Gearbox continue their impressive post-launch content support for Borderlands 3, this time with their 2nd DLC expansion: Guns, Love, and Tentacles: The Marriage of Wainwright and Hammerlock. And much in line with Borderlands’ fashion of being upfront and putting all the cards on the table, this is exactly how you should execute meaningful, extended new content.
Building upon the world created in Borderlands 3 with new enemies, bosses, locations, quests and, of course, guns, Guns, Love, and Tentacles brings all of these factors together alongside a welcome atmosphere of dark mystery to create a pinnacle of Borderlands content, setting a benchmark for downloadable content for most games moving forward.
Among the great things this latest expansion provides to the Borderlands 3 world includes the fantastic music, which does an excellent job of not just being unexpected and surprising, but serving the situations perfectly. It ramps up tense boss battles and difficult combat encounters whilst offering spooky melodies which help emphasise the disturbingness of the appropriately named main town Cursehaven.
What’s more is that, though the new enemies included here are similar in types, such as tentacle-fueled blood wizards and snail/tortoise monstrosities, they are all different enough to keep things interesting, feeling extremely satisfying to blow up, electrocute, corrode, and burn. Being strategic against these enemies is the key to your victory in Guns, Love, and Tentacles as the new content lets you confront challenging waves of enemies in interesting new areas. Yet these never overstay their welcome or feel like a buffer to get more time out of the player instead of serving the story.
GLT feels like a genuine extension of the universe of Borderlands instead of just stretching out what is already established. It does play onto our affinity with Hammerlock and Wainwright, but it uses that affinity effectively; everything new that it introduces does so with an air of permanence. I absorbed every inch of this new content across the 7+ hours I played through its campaign, side missions and collectables, as minute details full of effort helped the world become realised. Think of stuff such as tentacles for toilets and loot chests wrapped in mythic monsters to name but a couple of examples.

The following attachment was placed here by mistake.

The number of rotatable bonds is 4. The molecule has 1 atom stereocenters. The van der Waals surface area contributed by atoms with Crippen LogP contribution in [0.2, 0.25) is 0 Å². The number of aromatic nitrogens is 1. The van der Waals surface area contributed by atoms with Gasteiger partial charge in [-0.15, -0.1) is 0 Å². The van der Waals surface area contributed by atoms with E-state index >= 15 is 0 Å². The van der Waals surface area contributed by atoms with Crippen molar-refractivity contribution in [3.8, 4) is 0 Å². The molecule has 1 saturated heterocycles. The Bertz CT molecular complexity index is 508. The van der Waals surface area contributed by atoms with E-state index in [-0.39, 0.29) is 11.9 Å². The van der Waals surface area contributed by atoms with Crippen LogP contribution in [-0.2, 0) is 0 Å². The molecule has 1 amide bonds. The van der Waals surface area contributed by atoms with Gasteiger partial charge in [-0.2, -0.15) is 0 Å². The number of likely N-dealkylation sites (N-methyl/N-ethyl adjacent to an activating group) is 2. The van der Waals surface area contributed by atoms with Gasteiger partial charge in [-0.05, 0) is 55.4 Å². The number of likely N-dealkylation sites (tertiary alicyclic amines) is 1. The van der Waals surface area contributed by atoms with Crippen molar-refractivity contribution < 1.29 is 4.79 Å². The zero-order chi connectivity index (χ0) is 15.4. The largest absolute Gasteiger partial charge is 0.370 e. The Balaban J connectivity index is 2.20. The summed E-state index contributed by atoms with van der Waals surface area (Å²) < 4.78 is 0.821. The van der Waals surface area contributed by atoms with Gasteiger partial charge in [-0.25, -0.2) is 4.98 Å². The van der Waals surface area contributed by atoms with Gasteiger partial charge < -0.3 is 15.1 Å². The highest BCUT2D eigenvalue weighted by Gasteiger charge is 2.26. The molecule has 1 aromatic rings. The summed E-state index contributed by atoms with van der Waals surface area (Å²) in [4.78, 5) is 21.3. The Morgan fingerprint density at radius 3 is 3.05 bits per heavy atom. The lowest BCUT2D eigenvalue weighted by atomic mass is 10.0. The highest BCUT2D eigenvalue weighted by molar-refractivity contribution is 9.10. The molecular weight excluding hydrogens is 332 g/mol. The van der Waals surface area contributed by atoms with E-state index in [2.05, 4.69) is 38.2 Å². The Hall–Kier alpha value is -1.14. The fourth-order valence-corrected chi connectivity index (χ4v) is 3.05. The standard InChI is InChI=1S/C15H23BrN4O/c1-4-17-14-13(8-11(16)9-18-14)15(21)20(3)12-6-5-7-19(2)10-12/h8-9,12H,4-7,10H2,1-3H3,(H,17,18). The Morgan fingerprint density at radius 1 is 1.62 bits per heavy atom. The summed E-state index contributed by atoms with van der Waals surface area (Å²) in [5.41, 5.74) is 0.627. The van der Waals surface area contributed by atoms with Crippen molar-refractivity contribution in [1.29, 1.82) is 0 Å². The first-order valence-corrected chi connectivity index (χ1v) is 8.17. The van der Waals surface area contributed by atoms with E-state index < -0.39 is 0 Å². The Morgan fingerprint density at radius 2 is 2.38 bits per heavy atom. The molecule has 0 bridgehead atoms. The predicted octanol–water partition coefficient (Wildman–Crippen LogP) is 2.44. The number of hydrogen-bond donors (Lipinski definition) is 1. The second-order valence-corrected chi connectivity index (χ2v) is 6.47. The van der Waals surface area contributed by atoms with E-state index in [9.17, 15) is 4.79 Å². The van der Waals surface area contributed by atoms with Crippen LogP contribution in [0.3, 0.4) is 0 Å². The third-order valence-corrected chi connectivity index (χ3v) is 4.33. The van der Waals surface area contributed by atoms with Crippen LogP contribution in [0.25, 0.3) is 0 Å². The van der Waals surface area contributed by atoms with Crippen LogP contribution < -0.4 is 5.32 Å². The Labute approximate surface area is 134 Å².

And even if you aren’t familiar with Gaige, the Mechromancer vault hunter from Borderlands 2, you’ll still find her delivery and sense of humour infectious, especially since the bad writing and voice acting issues from Borderlands 3 and Moxxi’s Heist seemingly disappear in Guns, Love, and Tentacles. Throughout your time here you can witness Gaige’s semi-jokes about serial killing and wedding preparation over an expansion which doesn’t skimp on length, yet never overstays its welcome.
It doesn’t quite hit the heights of the imaginary world of Tiny Tina’s dungeons and dragons-like DLC from Borderlands 2, but not many content drops do, since that’s one of the best expansions to hit gaming, period. Moreover, there is a sense of subtlety here, one that could’ve been well-used for the more emotional moments of the game rather than them hitting you square in the face.
I have loved every minute of playing through Borderlands 3: Guns, Love, and Tentacles: The Marriage of Wainwright and Hammerlock on Xbox One. It has the missing secret sauce that Moxxi’s Heist of the Handsome Jackpot unknowingly skipped on: atmosphere, a theme of horrifying star-eating monsters with ghosts, evil magic and a story with characters you really care about. This is one of the best Borderlands expansions to have released, and is a must-play for every Borderlands fan.